Interview with Anormal Mag (Chile)
By Alaisk Murasaki
"El trabajo de Serena Cole bien podría traducirse como un puente crítico entre moda, publicidad y arte. Mostrando un dominio magistral del retrato tradicional, la artista californiana de 32 años convierte la acuarela, los lápices de colores y el gouache en elementos imprescindibles para dar vida a una obra que pretende develar las carencias, deseos e inseguridades de una sociedad que aspira a un ideal imposible. Como si se tratara de un altar contemporáneo, muchas de sus piezas llaman la atención por incorporar en su desarrollo la técnica de dorado y plateado con hoja o pan, asociadas a pinturas religiosas de antaño. Siempre estoicas, las vírgenes de Cole son el eje de su declaración como artista, un concepto donde las revistas de moda, las imágenes televisivas y la publicidad interfieren en la noción de belleza de las nuevas generaciones, presionadas por una élite que seda sus sentidos con estilos de vida que carecen de identidad; una problemática que abordamos en esta entrevista."
Image By Emmanuel Hapsis
By KQED's Kristin Farr and Emanuel Hapsis
"The walls of Serena Cole's CCA studio are populated by faces from fashion magazines. The models' ferocious beauty is re-imagined with watercolor, and a certain murky darkness in their expressions and angular poses is revealed. We recently stopped by Cole's studio and got to chatting about the evolution of beauty, her historical inspirations, and her almost Pretty Women-esque high-end shopping spree."
Interview: Serena Cole
By Jacqueline Bos
"Serena Cole‘s work bridges fashion and traditional portraiture. Showing a mastery of her medium, Serena transforms watercolor and gouache into pieces that feel effortless. Some of her earlier works incorporate gold leaf as well, which feel reminiscent of medieval altar paintings where the face and gesture are key. Her take on fashion portraiture is full of emotion, often unseen in the stoic nature of fashion photography. Being such a busy time with her graduation from CCA, she was sweet enough to answer a few questions about her work and life."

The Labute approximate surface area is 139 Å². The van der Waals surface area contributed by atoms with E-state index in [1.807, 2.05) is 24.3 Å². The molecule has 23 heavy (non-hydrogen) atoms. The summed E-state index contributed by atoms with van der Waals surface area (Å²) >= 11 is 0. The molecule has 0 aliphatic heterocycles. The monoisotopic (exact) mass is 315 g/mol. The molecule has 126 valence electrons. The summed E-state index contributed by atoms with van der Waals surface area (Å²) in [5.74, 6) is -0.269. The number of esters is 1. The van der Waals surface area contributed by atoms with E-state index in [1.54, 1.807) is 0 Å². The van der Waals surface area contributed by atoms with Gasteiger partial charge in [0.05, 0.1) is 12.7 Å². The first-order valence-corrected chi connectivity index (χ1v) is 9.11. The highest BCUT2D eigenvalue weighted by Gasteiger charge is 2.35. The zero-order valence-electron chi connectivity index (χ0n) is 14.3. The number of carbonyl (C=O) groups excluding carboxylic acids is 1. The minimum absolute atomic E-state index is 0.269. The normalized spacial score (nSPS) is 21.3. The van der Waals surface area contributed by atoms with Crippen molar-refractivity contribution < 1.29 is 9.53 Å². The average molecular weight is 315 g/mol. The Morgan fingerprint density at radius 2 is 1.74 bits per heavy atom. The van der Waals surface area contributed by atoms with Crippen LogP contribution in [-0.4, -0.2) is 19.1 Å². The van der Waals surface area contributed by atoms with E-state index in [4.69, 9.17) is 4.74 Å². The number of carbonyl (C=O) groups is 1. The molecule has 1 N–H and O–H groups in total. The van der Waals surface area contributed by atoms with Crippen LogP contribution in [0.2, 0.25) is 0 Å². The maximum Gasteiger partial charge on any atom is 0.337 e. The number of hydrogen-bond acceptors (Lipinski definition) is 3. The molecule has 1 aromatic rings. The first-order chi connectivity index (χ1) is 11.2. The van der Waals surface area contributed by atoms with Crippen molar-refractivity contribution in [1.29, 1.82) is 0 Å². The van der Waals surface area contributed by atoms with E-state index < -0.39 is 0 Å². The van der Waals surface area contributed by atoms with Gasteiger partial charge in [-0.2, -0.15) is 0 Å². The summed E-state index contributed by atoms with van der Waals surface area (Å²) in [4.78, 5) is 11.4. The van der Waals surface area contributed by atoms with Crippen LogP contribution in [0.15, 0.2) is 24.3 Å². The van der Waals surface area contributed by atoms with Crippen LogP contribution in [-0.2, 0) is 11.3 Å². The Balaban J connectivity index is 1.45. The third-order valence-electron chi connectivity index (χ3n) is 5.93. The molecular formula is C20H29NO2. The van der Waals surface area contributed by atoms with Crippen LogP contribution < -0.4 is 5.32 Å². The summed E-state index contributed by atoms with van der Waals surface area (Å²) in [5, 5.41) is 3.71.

Image by Meighan O'Toole
Studio Visit and Q&A: Serena Cole
By Meighan O'Toole
"A few months ago I met up with Serena Cole on the last night of CCA's MFA show to see the culmination Serena's work for the year. We also stopped byt her studio before she moved out. I've always been drawn to Serena's combination of fashion, style and her own personal twist within her paintings. There always seems to be a somewhat darker vibe below the surface of her work -- calling out the darker side of fashion. Along with images from the show and studio -- Serena and I chat about her take on fashion and her interpretation of it through her own work."
Interview with The Block (Canada)
By Darcy Smith
"Fashion loves art, no question. But the functional canvases of YSL, Marc Jacobs, or Alexander McQueen aren’t frequently seen as a painter’s muse. However, we like to think the line between art and fashion is a little blurry, so discovering California artist Serena Cole’s fashion-fantasy paintings was a bit of a revelation. A life-long worshipper of fashion, Cole questions our veneration of pop culture by melding images from fashion ads with traditionally saintly symbols (think halos and haunted eyes). Her goal is to create iconic faces that explore 'the strange double-edged sword of being wanted'."